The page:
On Managing Stress During a Pandemic When You Have a Mental Illness

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Most of the people who read my blogs know by now that I live with schizophrenia, and that on the whole I’m doing pretty well, but last night a number of factors caused me to feel angst about the current situation.

Like a lot of people in North America I’m now in-shelter confinement, which means that, apart from necessary errands, I have to stay home. I end up spending quite a bit of time on social media and watching the news, where I see how low human nature can sink when people think they can get away with taking unfair advantage of the situation. This is when we see why humanity needs a Savior to get us out of the mess we have made, and no human alive today fits that description.

One night I was thinking with some despair of all that is going on in North America and in the world and of what the book of Revelations says about the end times, and I felt genuine angst. Some decades ago, under the tenure of a former pastor, I participated in a study of the book of Revelation. At the time, I assumed that the worst would happen after my death, but now I’m not so sure anymore. Things seem to be accelerating, and I don’t like the direction they’re taking. So last night I prayed about that. I told God I was feeling a lot of anxiety and that it kept me awake when I wanted to sleep. I also asked Him for help, because I didn’t know what to do about it at that time of night. It was about the same time as now: half past 11 (23:30).

After my prayer, I felt led to the kitchen cabinet where I keep some of my meds and took a small pill that’s about 25mg of Seroquel, the medication I take to control my positive symptoms, but a smaller dose than usual. That plus a glass of milk, a cupcake, and watching a bit of a Too Cute episode helped lull me to sleep.

People ask me if one can become dependent on medications for psychiatric conditions, and I usually answer that unless you’re taking them to get a buzz, you can’t. I’ve been taking the same dosage for years, and I used to take an even bigger dose that made me feel like a zombie and scaled it back down. Since then that dose has not increased one bit. I didn’t take the 25mg pill the next night, because I didn’t feel the need for it.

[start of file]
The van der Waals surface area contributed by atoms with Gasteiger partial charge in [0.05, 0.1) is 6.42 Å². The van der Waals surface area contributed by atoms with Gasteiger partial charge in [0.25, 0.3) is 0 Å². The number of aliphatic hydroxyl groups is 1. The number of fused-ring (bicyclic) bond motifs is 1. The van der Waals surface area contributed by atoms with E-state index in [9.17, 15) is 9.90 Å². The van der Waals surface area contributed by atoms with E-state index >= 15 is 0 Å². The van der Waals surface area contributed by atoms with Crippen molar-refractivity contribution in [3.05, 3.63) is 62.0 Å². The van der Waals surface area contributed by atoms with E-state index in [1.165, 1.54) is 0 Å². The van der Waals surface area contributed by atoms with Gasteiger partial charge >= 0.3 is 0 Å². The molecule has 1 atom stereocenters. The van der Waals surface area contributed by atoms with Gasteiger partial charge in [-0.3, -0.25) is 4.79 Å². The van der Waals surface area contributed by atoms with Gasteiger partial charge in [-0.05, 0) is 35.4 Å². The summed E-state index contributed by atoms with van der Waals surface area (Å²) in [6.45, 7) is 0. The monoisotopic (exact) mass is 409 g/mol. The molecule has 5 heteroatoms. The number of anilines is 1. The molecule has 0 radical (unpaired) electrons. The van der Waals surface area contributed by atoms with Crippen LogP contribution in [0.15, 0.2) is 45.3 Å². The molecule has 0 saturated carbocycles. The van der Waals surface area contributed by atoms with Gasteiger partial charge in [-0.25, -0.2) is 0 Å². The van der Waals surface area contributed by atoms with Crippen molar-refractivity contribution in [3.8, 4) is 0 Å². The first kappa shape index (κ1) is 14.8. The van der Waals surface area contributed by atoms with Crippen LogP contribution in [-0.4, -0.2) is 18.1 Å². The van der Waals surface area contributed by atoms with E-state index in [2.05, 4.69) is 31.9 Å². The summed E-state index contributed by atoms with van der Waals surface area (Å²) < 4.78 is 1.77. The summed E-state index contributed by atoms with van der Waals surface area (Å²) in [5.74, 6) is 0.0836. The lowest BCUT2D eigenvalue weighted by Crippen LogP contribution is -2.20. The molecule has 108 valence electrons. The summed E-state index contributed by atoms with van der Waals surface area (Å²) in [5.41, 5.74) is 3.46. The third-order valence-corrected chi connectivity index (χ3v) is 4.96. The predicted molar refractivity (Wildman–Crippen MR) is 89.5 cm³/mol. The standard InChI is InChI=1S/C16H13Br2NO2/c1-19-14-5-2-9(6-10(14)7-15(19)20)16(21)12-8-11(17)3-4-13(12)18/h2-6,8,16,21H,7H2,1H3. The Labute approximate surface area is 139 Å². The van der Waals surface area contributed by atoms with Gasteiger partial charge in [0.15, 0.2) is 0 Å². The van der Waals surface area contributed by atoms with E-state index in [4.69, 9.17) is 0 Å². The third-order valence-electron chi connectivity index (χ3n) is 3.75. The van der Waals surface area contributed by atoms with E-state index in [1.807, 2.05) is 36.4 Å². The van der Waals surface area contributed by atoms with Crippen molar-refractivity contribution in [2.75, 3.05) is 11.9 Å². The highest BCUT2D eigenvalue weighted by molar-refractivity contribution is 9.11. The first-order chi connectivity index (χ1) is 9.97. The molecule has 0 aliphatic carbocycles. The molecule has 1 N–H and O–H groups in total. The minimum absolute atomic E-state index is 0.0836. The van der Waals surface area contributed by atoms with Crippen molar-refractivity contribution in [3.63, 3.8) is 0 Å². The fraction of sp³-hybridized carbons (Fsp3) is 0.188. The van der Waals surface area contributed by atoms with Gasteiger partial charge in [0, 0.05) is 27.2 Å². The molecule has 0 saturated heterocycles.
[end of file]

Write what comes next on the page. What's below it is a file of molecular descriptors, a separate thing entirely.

Outsiders—those who don’t live with a mental illness—need to know that the purpose of medications for psychiatric conditions (such as depression, schizophrenia, bipolar disorder and other problems that are controlled by medications) is not to provide a buzz. They just prevent people who need them from sinking into absolute despair—when they work. Unfortunately, they don’t work for everybody, but that is a topic for another blog. 

My point here is that there is relief for people who get anxious about this catastrophe. In fact, the premier of the province where I live encourages people who have mental illnesses or other disorders to seek help, whether through counseling or medication, if the stress becomes overwhelming, to prevent breakdown. 

It’s not always easy to find that help even in Canada, despite the fact that the government provides universal coverage for that sort of thing, and people without health insurance in the States cannot get access to a doctor. 

The American system is too complicated for me to give advice about how to proceed. Even the Canadian system varies from province to province, since the implementation of health care in Canada is a provincial jurisdiction. So, from experience I have an idea of how the system works in Québec only. But please DO seek help anyway. Disability Concerns has posted resources on its site for those who don’t know where to look. Feel free to avail yourselves of those resources.

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Amen. I've been on low-dose antidepressants for over a decade. My wife will gladly attest to the difference they have made.